Volkswagen showed off its new 2013 E-Up! at the 2011 Frankfurt Motor Show. It’s a city car that sports that will first be made in gasoline form, but will soon include an electric drivetrain by 2012. VW is calling it a “giant among small cars,” as it measures 39.4 inches long and 64.6 inches wide, making it a bit narrower than a Mini Cooper hardtop. Although it’s tiny, the interior will comfortably fit four passengers and still have room for cargo space (you get even more if you fold the rear seats up!).

Under the hood is an electric motor that supplies the propulsive power for the concept car. Propelling it to a top speed of 184 mph, the electric engine produces a continuous output of 54 hp with a peak of 80 hp. The nearly silent electric motors also develops a maximum torque of 155 lb.-ft. of torque. Drivers can activate the forward or reverse gear by a pushbutton that’s stored on the center console of the vehicle’s interior.

As for the battery capacity, it’s said to be 18 kilowatt-hours (kWh), which allows for about 80 miles of driving between charging (all depending on how you drive though). The batteries are located in the underbody of the vehicle, while all other key driving components are located in the front engine compartment.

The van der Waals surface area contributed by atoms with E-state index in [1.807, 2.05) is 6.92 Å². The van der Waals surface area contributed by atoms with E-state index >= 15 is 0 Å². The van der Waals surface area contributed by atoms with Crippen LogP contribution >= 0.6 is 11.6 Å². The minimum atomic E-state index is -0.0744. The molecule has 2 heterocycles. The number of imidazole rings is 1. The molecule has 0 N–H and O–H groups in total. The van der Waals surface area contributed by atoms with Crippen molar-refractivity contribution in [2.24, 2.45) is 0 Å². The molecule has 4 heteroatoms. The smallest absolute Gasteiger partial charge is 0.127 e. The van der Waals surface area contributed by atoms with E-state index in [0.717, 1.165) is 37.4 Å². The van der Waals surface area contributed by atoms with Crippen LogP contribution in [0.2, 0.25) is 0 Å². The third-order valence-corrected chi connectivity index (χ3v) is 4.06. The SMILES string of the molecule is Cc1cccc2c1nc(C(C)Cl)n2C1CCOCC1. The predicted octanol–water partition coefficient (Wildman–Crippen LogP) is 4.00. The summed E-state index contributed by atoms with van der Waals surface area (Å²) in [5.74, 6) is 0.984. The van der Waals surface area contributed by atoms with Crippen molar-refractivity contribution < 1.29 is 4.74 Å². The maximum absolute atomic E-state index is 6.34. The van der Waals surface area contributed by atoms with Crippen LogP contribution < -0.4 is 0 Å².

As for its styling cues, the E-Up! features a very distinctive design at its front end, which is its arc-shaped layout of the LED daytime running lights in the bumper. It also has an upper engine cooling air slot that’s between the headlights and the VW logo, which is covered by a chrome trim strip due to narrow air intake slots above and below the license plate serve to cool the drive system of the car.










Kristie Bertucci

 
Kristie Bertucci is an L.A.-based writer, who can't live without her MacBook Pro. When she's not writing, she's either reading or shopping (online, of course) and loves lazy days so she can catch up on her DVR-recorded shows and movies. She's definitely a Mac girl, she loves music and is currently on a mission to to have an insane and enviable iTunes library.